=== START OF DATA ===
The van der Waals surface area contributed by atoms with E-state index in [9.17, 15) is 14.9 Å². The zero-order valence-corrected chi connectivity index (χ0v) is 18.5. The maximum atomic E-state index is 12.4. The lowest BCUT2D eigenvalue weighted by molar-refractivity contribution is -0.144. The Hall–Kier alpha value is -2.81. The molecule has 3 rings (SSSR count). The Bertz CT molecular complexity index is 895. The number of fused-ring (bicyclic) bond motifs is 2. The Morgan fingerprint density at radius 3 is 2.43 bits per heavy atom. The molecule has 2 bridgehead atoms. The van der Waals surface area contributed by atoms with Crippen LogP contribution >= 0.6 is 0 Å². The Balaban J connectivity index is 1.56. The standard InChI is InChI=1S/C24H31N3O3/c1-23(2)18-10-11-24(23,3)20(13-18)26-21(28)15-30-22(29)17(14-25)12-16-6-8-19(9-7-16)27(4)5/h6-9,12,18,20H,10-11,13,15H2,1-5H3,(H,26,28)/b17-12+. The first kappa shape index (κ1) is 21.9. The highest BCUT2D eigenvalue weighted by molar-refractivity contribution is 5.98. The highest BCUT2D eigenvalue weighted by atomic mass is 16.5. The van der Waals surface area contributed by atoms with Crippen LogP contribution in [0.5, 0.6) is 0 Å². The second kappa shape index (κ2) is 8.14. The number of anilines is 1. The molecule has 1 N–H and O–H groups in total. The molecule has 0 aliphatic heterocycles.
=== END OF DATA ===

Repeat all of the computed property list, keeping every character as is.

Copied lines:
The van der Waals surface area contributed by atoms with E-state index in [9.17, 15) is 14.9 Å². The zero-order valence-corrected chi connectivity index (χ0v) is 18.5. The maximum atomic E-state index is 12.4. The lowest BCUT2D eigenvalue weighted by molar-refractivity contribution is -0.144. The Hall–Kier alpha value is -2.81. The molecule has 3 rings (SSSR count). The Bertz CT molecular complexity index is 895. The number of fused-ring (bicyclic) bond motifs is 2. The Morgan fingerprint density at radius 3 is 2.43 bits per heavy atom. The molecule has 2 bridgehead atoms. The van der Waals surface area contributed by atoms with Crippen LogP contribution >= 0.6 is 0 Å². The Balaban J connectivity index is 1.56. The standard InChI is InChI=1S/C24H31N3O3/c1-23(2)18-10-11-24(23,3)20(13-18)26-21(28)15-30-22(29)17(14-25)12-16-6-8-19(9-7-16)27(4)5/h6-9,12,18,20H,10-11,13,15H2,1-5H3,(H,26,28)/b17-12+. The first kappa shape index (κ1) is 21.9. The highest BCUT2D eigenvalue weighted by molar-refractivity contribution is 5.98. The highest BCUT2D eigenvalue weighted by atomic mass is 16.5. The van der Waals surface area contributed by atoms with Crippen LogP contribution in [0.5, 0.6) is 0 Å². The second kappa shape index (κ2) is 8.14. The number of anilines is 1. The molecule has 1 N–H and O–H groups in total. The molecule has 0 aliphatic heterocycles.